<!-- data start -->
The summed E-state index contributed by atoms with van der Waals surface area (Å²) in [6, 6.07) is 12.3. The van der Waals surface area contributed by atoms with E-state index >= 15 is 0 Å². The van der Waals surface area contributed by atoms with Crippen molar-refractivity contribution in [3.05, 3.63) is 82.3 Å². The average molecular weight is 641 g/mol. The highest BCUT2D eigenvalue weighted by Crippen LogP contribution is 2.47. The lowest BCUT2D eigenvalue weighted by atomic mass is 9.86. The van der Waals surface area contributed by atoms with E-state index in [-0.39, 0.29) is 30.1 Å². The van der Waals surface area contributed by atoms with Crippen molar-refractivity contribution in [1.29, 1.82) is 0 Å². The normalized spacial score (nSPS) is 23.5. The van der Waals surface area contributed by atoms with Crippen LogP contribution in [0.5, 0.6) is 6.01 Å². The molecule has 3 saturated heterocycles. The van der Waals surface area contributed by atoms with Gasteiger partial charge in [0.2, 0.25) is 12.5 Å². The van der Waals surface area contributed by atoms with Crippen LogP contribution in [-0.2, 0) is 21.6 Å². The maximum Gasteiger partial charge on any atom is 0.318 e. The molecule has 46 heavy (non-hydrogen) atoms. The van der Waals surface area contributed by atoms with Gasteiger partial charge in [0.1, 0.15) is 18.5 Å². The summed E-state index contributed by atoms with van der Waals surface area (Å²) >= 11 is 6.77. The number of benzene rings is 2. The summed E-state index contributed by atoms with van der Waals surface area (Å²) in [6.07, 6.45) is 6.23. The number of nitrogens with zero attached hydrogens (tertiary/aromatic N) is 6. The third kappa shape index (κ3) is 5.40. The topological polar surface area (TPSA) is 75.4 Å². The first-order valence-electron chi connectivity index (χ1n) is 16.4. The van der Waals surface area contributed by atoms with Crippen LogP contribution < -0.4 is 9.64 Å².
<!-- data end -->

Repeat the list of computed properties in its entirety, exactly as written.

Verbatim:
The summed E-state index contributed by atoms with van der Waals surface area (Å²) in [6, 6.07) is 12.3. The van der Waals surface area contributed by atoms with E-state index >= 15 is 0 Å². The van der Waals surface area contributed by atoms with Crippen molar-refractivity contribution in [3.05, 3.63) is 82.3 Å². The average molecular weight is 641 g/mol. The highest BCUT2D eigenvalue weighted by Crippen LogP contribution is 2.47. The lowest BCUT2D eigenvalue weighted by atomic mass is 9.86. The van der Waals surface area contributed by atoms with E-state index in [-0.39, 0.29) is 30.1 Å². The van der Waals surface area contributed by atoms with Crippen molar-refractivity contribution in [1.29, 1.82) is 0 Å². The normalized spacial score (nSPS) is 23.5. The van der Waals surface area contributed by atoms with Crippen LogP contribution in [0.5, 0.6) is 6.01 Å². The molecule has 3 saturated heterocycles. The van der Waals surface area contributed by atoms with Gasteiger partial charge in [0.2, 0.25) is 12.5 Å². The van der Waals surface area contributed by atoms with Crippen LogP contribution in [-0.2, 0) is 21.6 Å². The maximum Gasteiger partial charge on any atom is 0.318 e. The molecule has 46 heavy (non-hydrogen) atoms. The van der Waals surface area contributed by atoms with Gasteiger partial charge in [0.1, 0.15) is 18.5 Å². The summed E-state index contributed by atoms with van der Waals surface area (Å²) >= 11 is 6.77. The number of benzene rings is 2. The summed E-state index contributed by atoms with van der Waals surface area (Å²) in [6.07, 6.45) is 6.23. The number of nitrogens with zero attached hydrogens (tertiary/aromatic N) is 6. The third kappa shape index (κ3) is 5.40. The topological polar surface area (TPSA) is 75.4 Å². The first-order valence-electron chi connectivity index (χ1n) is 16.4. The van der Waals surface area contributed by atoms with Crippen LogP contribution < -0.4 is 9.64 Å².